A top FBI official acknowledged Thursday that the nation's top law enforcement agency has lost public trust after the revelation that it failed to investigate a potentially life-saving tip before the Florida school shooting, a mistake he suggested was the result of bad judgment.
David Bowdich, the FBI's acting deputy director, said he personally visited the FBI's West Virginia call center this week as part of a review of why a warning that the suspect, Nikolas Cruz, had access to guns and a "desire to kill" was not referred to agents in Florida for further investigation.
"People make judgments out on the street every day. Every now and then those judgments may not have been the best judgments based on the information they had at the time," Bowdich said, adding that the bureau is still trying to determine exactly what went wrong.
The comments, the FBI's most extensive so far regarding the missed tip, came as the bureau faced a fresh wave of politically charged criticism, this time from the National Rifle Association, whose leaders seized on the failure as a chance to discredit the FBI's broader work. The FBI is facing unprecedented criticism from President Donald Trump and other Republicans, who have accused it of partisan bias in its investigations of both Hillary Clinton and Trump ties to Russia.
Trump himself raged at the FBI for what he perceived to be a fixation on the Russia investigation at the cost of failing to deter the attack. And Florida Republican Gov. Rick Scott, a Trump ally, called for FBI Director Christopher Wray to resign.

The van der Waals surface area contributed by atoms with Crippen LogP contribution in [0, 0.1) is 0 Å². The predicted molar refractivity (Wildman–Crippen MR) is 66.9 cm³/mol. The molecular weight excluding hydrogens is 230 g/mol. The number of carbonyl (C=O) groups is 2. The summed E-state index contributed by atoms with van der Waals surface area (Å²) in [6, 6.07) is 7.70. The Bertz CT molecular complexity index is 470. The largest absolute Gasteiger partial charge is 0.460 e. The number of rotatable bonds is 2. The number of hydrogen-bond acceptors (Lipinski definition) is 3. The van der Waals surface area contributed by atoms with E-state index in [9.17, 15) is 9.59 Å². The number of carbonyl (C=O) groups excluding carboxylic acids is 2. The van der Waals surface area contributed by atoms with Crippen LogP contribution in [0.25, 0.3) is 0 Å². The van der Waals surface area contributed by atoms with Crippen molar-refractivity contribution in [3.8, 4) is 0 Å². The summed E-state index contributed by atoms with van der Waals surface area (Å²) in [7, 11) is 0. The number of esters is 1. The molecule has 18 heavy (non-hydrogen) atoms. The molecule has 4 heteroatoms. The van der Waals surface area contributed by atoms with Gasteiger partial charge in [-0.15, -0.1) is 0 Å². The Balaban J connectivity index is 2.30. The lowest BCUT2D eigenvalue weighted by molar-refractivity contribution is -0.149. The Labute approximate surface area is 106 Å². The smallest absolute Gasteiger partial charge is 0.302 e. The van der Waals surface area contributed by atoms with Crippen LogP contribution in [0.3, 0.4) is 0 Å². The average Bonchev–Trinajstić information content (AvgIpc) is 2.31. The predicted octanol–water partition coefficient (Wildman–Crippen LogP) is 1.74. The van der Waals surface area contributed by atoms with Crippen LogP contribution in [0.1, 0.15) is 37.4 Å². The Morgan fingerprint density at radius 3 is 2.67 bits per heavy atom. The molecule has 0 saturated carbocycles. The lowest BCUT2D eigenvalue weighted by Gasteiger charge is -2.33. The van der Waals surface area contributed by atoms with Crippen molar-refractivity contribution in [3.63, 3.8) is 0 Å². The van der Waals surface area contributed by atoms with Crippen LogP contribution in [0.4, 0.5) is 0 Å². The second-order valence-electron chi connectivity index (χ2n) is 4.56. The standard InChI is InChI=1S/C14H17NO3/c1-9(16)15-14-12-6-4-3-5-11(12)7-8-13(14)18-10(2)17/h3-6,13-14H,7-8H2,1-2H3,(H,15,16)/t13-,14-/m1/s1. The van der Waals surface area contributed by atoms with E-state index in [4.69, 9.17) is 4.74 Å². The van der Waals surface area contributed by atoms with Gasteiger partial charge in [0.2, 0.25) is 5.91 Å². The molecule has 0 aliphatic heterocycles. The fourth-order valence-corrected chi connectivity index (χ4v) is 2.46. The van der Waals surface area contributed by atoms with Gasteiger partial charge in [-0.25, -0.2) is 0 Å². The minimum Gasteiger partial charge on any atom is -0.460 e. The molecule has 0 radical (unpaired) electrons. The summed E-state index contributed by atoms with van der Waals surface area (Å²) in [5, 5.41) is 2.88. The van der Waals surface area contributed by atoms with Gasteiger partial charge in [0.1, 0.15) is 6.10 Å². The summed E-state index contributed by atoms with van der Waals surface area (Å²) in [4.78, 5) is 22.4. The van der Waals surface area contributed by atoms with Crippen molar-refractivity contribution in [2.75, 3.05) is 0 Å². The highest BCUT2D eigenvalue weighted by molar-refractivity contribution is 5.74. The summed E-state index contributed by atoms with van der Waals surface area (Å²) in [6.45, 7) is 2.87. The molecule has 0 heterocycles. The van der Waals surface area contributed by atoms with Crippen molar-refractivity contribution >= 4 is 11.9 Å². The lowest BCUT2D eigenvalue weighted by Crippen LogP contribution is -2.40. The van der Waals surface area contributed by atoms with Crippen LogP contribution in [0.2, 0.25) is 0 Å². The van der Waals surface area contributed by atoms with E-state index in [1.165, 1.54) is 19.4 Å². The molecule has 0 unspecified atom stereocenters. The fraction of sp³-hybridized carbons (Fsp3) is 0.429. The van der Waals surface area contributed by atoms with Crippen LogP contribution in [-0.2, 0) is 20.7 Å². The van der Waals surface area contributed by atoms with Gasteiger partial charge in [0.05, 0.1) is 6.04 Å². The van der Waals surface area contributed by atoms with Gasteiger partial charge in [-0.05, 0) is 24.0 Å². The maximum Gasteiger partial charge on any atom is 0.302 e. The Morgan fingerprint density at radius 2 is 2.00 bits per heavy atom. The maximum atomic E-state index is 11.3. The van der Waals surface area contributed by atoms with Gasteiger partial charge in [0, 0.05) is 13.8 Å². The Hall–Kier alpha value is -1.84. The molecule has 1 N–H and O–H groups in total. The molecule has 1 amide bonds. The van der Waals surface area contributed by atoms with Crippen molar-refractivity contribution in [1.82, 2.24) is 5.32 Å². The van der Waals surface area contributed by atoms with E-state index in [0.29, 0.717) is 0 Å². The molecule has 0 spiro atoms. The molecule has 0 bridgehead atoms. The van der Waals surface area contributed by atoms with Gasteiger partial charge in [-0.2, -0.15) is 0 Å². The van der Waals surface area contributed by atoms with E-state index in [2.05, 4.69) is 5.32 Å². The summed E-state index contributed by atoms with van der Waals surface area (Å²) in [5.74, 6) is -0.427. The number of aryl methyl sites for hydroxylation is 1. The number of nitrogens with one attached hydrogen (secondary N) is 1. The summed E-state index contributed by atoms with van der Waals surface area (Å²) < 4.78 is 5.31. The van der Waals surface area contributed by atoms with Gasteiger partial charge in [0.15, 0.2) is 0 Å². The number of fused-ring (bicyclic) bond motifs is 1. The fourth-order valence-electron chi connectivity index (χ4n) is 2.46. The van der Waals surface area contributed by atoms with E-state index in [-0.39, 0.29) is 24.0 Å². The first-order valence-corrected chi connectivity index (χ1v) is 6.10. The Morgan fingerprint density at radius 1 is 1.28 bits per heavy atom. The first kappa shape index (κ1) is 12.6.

Wayne LaPierre, NRA executive vice president and CEO, joined the chorus Thursday, telling a cheering crowd at the Conservative Political Action Conference that "even the FBI is not free of its own corruption and its own unethical agents. ... what's hard to understand is why no one at the FBI stood up and called BS on its rogue leadership."
Bowdich, who spoke at a news conference about the Justice Department's efforts to crack down on fraud targeting older people, would not address the criticism directly, but said the greatest threat to the FBI is losing public trust.
"We are doing everything we can to regain that from those that we lost it from but also to maintain it from the many that we still have that trust and confidence from," he said.
As for the botched tip, Bowdich said, the FBI has protocols in place that apparently went unfollowed.
The call was one of about 765,000 the call center receives each year in addition to at least 750,000 internet tips, most of which do not yield investigative leads. The FBI was mining its "holdings" to make sure it didn't miss any tips similar to the one about Cruz.
"I'm not making excuses," Bowdich said. "Because what happened was truly a tragedy."